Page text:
Why the workforce is shrinking


The Washington Post’s Wonkblog presented a good summary this week of the intersecting factors contributing to steep declines in workforce participation. They identified three different dynamics at work, but unfortunately they left out one really important statistic that helps tie them all together. Without that one additional factor, it is tough to appreciate what we are experiencing or to recognize the policy demands created by this transformation.

The  article points out that declining workforce participation is influenced by:

1) Demographics – the Baby Boom generation is retiring. In fact, almost all of the decline since 2011 is attributable to retirements.

2) Economic weakness – many of the long-term unemployed are simply giving up their careers, falling into poverty or leaning on family where possible.

3) Social Security disability – related to both of the two other factors, many more people than before are applying for and receiving permanent disability status.

What these factors overlook is the larger set of structural forces that are going to drive down workforce participation further, even after a full economic recovery. The best clue to this factor comes from examining long-term workforce participation in the most affluent segment of our population: white males.

Labor force participation by adult white men has been on a continuous steep decline since we started measuring it in the 1940’s. It’s not because white folks are so shiftless. It’s because we’ve been getting richer.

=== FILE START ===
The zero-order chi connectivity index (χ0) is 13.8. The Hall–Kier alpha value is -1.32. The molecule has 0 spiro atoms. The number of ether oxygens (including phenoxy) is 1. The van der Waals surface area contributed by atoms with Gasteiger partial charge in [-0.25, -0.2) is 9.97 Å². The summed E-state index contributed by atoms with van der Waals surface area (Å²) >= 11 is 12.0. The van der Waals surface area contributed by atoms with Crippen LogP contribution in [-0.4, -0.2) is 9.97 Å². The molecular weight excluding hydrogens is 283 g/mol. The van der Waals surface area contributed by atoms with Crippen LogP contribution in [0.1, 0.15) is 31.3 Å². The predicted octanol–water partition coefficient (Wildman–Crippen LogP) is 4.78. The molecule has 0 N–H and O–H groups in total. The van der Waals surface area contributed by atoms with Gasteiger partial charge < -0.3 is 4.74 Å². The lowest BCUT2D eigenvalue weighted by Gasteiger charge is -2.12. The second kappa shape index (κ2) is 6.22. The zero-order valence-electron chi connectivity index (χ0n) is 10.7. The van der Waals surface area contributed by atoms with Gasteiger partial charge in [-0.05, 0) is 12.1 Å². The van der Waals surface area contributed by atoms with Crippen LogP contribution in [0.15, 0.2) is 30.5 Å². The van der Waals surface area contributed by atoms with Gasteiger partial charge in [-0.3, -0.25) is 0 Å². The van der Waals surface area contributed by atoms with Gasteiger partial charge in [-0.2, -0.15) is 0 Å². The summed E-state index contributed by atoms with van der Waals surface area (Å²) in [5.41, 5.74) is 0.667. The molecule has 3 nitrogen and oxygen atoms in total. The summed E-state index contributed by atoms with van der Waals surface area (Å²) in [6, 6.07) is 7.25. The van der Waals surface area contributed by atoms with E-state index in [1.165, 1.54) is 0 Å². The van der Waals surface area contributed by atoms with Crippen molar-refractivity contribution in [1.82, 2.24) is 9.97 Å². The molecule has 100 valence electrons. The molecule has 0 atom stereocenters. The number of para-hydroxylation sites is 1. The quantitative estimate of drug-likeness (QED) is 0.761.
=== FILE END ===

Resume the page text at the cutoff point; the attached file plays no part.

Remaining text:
The length of a productive career, as a percentage of a lifetime, has been dropping steadily as capitalism advances and that process has accelerated dramatically since the rise of global capitalism a generation ago. Yes, there are fewer jobs available at the low end of the economic spectrum than there were fifty years ago, but that’s not the only dynamic at work. A productive, successful career starts later and ends earlier than it ever has. Our most lucrative careers don’t crank up until a worker is nearly thirty and they taper off to more or less voluntary work, or entrepreneurship, about twenty years later.

White males have been the first to experience this transformation because they have traditionally enjoyed the greatest access to the best careers, but this transformation is spreading through the rest of the culture. We are seeing a steeper shift right now because of an unusually weak economy and the beginning of the Baby Boom retirement cycle. However, declining workforce participation rates are likely to continue even as the economy recovers. Understanding this dynamic changes the range of relevant policy approaches pretty dramatically.

Chris Ladd is a Texan living in the Chicago area. He has been involved in grassroots Republican politics for most of his life. He was a Republican precinct committeeman in suburban Chicago until he resigned from the party and his position after the 2016 Republican Convention. He can be reached at gopliferchicago at gmail dot com.

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Posted in Economics
6 comments on “Why the workforce is shrinking
  1. […] shape of a successful career is changing. America today generates more profit than ever before with less demand for labor than ever before. For people who lack the family resources to support many years of fantastically expensive […]

  2. John Galt says:

    Infrastructure investment is sorely needed. It should have been a big part of the stimulus and, since construction was probably the hardest-hit sector, it would have been effective. For all the talk of “shovel-ready” projects, however, it doesn’t seem like much was done. Perhaps when the Republicans realize that investment in public goods is economy-boosting and the Democrats realize that paying people to do something useful is preferred over paying them to do nothing, we can start repairing/rebuilding bridges, roads, airpots and trains.